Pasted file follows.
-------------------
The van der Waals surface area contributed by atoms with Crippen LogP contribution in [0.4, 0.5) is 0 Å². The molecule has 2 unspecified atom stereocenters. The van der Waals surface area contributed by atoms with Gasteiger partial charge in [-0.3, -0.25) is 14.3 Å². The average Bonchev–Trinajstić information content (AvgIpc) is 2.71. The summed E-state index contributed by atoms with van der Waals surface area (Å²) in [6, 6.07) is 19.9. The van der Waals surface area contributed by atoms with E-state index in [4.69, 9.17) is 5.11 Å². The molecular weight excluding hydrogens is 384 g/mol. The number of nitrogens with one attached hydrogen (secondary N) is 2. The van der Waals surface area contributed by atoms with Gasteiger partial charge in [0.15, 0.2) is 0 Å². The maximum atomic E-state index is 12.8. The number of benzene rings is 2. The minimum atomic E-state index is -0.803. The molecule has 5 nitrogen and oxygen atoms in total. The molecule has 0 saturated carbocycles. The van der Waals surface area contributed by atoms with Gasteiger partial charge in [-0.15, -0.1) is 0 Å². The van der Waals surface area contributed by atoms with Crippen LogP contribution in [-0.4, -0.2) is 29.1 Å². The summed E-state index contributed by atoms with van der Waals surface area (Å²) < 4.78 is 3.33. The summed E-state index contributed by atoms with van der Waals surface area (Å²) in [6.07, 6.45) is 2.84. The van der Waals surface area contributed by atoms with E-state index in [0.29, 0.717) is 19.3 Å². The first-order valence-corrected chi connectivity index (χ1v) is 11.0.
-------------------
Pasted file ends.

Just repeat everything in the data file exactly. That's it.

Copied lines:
The van der Waals surface area contributed by atoms with Crippen LogP contribution in [0.4, 0.5) is 0 Å². The molecule has 2 unspecified atom stereocenters. The van der Waals surface area contributed by atoms with Gasteiger partial charge in [-0.3, -0.25) is 14.3 Å². The average Bonchev–Trinajstić information content (AvgIpc) is 2.71. The summed E-state index contributed by atoms with van der Waals surface area (Å²) in [6, 6.07) is 19.9. The van der Waals surface area contributed by atoms with E-state index in [4.69, 9.17) is 5.11 Å². The molecular weight excluding hydrogens is 384 g/mol. The number of nitrogens with one attached hydrogen (secondary N) is 2. The van der Waals surface area contributed by atoms with Gasteiger partial charge in [0.15, 0.2) is 0 Å². The maximum atomic E-state index is 12.8. The number of benzene rings is 2. The minimum atomic E-state index is -0.803. The molecule has 5 nitrogen and oxygen atoms in total. The molecule has 0 saturated carbocycles. The van der Waals surface area contributed by atoms with Gasteiger partial charge in [-0.15, -0.1) is 0 Å². The van der Waals surface area contributed by atoms with Crippen LogP contribution in [-0.4, -0.2) is 29.1 Å². The summed E-state index contributed by atoms with van der Waals surface area (Å²) < 4.78 is 3.33. The summed E-state index contributed by atoms with van der Waals surface area (Å²) in [6.07, 6.45) is 2.84. The van der Waals surface area contributed by atoms with E-state index in [0.29, 0.717) is 19.3 Å². The first-order valence-corrected chi connectivity index (χ1v) is 11.0.